May 12, 2007

Doomed Jet Took Off While Others Waited

Three jetliners sat ready for takeoff at Douala International Airport, their crews waiting for a massive thunderstorm to move away.

Just a few minutes past midnight, all three radioed air traffic control to check the weather report. They were told the storm would take another hour to dissipate, and the Cameroon Airlines and Royal Air Maroc crews opted to wait it out.

But Capt. Francis Mbatia Wamwea of Kenya Airways Flight 507, already delayed for an hour and carrying scores of passengers with onward connections to catch, judged the weather had improved sufficiently to permit departure for Nairobi, Kenya.

Less than a minute after takeoff early on May 5, the Boeing 737-900 slammed into a jungle swamp during a raging storm, killing all 105 passengers and the nine-member crew.

The dead included Dr. Albert Henn, an AIDS expert who worked at Harvard University and had a home in Barnstable, Mass.; businesspeople from China, India and South Africa; Cameroonian merchants; a Tanzanian returning from peacekeeping duties in Ivory Coast; a U.N. refugee worker from Togo; and Anthony Mitchell, a Nairobi-based correspondent for The Associated Press.

The six-month-old plane was of the newest generation of the world's most popular airliner, which has an excellent safety record. It was only the second time a 737-800 has crashed with the loss of all on board. In September, a plane belonging to Brazil's Gol Airlines collided with an executive jet over the Amazon jungle, killing 154.

After Wamwea gave the go-ahead, the Kenyan Airways crew radioed the tower, pulled away from the gate, and taxied toward Runway 12, heading roughly southwest from the airport. The Douala tower cleared the flight for takeoff a few minutes later, instructing it to report on reaching 5,000 feet.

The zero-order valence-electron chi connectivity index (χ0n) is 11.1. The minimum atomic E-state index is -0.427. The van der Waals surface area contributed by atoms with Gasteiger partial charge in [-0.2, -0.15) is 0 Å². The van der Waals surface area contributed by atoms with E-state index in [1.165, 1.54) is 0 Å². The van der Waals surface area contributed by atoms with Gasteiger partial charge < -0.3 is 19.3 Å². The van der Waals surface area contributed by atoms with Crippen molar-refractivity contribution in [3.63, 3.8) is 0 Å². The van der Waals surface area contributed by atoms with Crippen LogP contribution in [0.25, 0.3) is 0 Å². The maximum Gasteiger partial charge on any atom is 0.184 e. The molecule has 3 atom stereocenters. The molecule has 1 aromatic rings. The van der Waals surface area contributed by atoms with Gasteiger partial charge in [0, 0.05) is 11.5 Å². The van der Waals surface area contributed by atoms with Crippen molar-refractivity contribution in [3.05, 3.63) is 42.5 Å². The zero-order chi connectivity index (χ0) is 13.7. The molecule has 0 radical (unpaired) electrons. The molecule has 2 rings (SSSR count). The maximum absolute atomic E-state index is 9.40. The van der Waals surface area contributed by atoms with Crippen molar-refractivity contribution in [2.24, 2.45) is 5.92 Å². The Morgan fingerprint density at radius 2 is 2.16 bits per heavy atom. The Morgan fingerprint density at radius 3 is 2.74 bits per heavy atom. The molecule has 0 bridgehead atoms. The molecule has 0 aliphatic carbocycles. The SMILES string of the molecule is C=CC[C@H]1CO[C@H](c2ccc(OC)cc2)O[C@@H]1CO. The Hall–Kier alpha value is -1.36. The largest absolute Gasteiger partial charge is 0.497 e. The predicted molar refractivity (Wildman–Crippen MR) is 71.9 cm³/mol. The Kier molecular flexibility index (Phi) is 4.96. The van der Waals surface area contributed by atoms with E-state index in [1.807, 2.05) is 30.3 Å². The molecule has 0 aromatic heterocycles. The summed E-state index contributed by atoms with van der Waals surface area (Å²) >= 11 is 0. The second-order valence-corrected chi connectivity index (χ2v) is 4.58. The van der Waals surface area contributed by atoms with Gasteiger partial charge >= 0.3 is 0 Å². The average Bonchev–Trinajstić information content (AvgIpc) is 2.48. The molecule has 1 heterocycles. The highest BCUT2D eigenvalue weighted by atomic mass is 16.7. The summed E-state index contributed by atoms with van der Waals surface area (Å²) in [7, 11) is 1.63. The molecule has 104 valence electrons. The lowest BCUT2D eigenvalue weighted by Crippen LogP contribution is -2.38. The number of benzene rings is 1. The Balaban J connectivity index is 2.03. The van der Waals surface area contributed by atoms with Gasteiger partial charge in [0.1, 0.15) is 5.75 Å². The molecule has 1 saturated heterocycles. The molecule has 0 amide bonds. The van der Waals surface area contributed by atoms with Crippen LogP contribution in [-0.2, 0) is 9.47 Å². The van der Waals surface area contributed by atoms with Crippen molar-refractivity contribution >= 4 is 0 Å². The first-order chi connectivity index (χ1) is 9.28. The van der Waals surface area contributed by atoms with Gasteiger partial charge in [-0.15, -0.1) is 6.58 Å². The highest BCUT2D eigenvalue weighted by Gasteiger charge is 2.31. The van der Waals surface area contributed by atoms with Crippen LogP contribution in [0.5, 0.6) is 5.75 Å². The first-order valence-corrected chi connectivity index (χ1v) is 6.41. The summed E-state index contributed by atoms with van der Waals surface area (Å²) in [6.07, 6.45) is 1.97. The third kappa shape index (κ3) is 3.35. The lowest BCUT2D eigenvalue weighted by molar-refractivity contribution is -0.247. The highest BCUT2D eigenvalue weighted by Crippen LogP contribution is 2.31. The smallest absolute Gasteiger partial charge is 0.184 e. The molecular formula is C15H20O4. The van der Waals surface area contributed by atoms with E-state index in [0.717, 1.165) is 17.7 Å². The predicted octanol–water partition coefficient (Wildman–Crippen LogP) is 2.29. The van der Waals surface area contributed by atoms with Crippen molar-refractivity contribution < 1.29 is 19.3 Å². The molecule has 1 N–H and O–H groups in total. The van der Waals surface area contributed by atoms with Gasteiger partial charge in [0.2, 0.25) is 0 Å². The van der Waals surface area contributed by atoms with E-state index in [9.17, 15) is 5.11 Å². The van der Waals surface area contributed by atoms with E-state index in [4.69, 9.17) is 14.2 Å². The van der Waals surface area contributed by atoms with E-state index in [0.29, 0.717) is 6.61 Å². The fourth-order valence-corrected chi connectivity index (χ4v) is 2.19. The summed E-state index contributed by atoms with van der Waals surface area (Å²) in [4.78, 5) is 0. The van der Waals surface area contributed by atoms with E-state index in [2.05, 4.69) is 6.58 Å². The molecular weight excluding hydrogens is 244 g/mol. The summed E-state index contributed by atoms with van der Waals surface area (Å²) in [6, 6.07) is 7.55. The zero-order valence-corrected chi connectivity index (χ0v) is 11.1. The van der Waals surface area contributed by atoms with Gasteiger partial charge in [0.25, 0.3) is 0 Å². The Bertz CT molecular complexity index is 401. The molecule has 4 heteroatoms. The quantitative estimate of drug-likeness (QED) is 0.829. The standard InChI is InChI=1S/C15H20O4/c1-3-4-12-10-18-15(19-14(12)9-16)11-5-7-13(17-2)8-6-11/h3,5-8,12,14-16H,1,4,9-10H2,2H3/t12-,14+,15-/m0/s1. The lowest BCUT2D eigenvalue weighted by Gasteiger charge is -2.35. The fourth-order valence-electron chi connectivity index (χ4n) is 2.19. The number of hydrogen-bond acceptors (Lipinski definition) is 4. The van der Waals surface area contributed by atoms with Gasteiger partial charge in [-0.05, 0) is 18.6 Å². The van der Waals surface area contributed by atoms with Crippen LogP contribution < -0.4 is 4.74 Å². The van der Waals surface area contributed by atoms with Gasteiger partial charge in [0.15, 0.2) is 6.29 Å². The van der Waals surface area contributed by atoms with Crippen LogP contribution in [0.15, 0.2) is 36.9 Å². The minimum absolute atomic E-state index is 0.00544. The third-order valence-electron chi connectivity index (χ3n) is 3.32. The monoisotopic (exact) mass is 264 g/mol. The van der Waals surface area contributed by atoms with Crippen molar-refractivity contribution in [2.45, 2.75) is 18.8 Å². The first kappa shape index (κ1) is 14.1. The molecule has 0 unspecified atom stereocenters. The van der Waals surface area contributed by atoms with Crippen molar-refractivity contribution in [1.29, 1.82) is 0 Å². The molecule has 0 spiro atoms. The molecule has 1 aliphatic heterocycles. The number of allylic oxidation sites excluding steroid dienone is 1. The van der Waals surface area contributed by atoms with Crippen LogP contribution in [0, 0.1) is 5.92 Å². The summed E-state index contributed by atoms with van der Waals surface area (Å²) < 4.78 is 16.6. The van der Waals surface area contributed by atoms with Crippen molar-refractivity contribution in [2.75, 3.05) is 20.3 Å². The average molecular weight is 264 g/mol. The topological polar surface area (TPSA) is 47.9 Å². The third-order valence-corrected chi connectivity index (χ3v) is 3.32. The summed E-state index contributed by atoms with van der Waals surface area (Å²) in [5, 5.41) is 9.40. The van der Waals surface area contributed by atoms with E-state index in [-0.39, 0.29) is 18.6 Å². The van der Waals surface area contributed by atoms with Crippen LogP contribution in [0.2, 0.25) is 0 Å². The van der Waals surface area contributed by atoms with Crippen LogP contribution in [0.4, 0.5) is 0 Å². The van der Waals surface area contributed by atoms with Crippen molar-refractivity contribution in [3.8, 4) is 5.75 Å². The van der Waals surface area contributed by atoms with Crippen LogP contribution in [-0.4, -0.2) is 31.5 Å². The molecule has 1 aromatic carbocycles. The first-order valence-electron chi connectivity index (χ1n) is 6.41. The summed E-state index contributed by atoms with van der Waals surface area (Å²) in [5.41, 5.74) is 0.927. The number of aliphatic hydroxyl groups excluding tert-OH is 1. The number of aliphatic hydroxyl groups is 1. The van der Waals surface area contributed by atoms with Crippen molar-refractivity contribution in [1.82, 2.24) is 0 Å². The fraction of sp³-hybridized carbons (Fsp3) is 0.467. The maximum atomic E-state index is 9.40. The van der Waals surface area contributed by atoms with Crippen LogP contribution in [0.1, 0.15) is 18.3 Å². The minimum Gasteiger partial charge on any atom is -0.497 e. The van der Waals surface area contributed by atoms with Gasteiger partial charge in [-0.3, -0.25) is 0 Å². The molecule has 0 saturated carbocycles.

The pilot acknowledged the clearance from the tower. It's unclear what time that final voice transmission was received from the jet, but the plane nose-dived into a swamp on the outskirts of Cameroon's commercial hub only 30 seconds after becoming airborne.

Wamwea's decision to depart into one of the violent tropical storms that regularly ravage equatorial Africa during the rainy season was most likely the pivotal factor in a sequence of events that led to the crash, said a Cameroonian investigator and a government pilot assisting the probe of Flight 507, both speaking on condition of anonymity because the inquiry was still under way.

Kenya Airways chief executive Titus Naikuni said investigators would have to make the final assessment. The probe was likely to take months.

"We don't want to start speculating here," he said Friday in Kenya. "So whether the pilot did the wrong thing or the right thing, I cannot answer that."

Investigators said they cannot yet discount other factors, including mechanical failure, pilot disorientation or even sabotage. But no sign of a blast or fire has been found so far by the search teams, which include seven experts from the U.S. National Transportation Safety Board and two Boeing representatives.

Flight crews are responsible for the decision whether to take off or land in bad weather, usually depending on guidelines from their airline. And while air traffic control can take measures to halt flights, including closing down airports, such drastic actions are highly unusual outside the northern hemisphere, where heavy winter snows can block runways and bring traffic to a standstill.